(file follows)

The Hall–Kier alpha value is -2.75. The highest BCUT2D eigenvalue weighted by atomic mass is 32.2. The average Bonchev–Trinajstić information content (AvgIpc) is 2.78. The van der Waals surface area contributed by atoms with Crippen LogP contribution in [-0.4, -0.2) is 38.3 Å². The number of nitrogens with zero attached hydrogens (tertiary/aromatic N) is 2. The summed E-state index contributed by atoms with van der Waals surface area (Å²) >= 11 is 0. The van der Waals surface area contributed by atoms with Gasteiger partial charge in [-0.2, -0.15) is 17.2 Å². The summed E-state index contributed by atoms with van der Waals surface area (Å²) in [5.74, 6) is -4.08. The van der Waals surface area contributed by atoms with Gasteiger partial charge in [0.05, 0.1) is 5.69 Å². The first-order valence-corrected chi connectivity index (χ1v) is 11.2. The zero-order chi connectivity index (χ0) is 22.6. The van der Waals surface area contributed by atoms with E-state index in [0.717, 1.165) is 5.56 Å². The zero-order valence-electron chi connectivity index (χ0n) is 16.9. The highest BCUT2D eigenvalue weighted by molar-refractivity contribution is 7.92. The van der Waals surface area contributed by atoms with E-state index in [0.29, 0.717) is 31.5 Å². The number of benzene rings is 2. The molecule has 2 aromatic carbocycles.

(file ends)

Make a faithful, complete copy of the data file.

The Hall–Kier alpha value is -2.75. The highest BCUT2D eigenvalue weighted by atomic mass is 32.2. The average Bonchev–Trinajstić information content (AvgIpc) is 2.78. The van der Waals surface area contributed by atoms with Crippen LogP contribution in [-0.4, -0.2) is 38.3 Å². The number of nitrogens with zero attached hydrogens (tertiary/aromatic N) is 2. The summed E-state index contributed by atoms with van der Waals surface area (Å²) >= 11 is 0. The van der Waals surface area contributed by atoms with Gasteiger partial charge in [-0.2, -0.15) is 17.2 Å². The summed E-state index contributed by atoms with van der Waals surface area (Å²) in [5.74, 6) is -4.08. The van der Waals surface area contributed by atoms with Gasteiger partial charge in [0.05, 0.1) is 5.69 Å². The first-order valence-corrected chi connectivity index (χ1v) is 11.2. The zero-order chi connectivity index (χ0) is 22.6. The van der Waals surface area contributed by atoms with E-state index in [0.717, 1.165) is 5.56 Å². The zero-order valence-electron chi connectivity index (χ0n) is 16.9. The highest BCUT2D eigenvalue weighted by molar-refractivity contribution is 7.92. The van der Waals surface area contributed by atoms with E-state index in [0.29, 0.717) is 31.5 Å². The number of benzene rings is 2. The molecule has 2 aromatic carbocycles.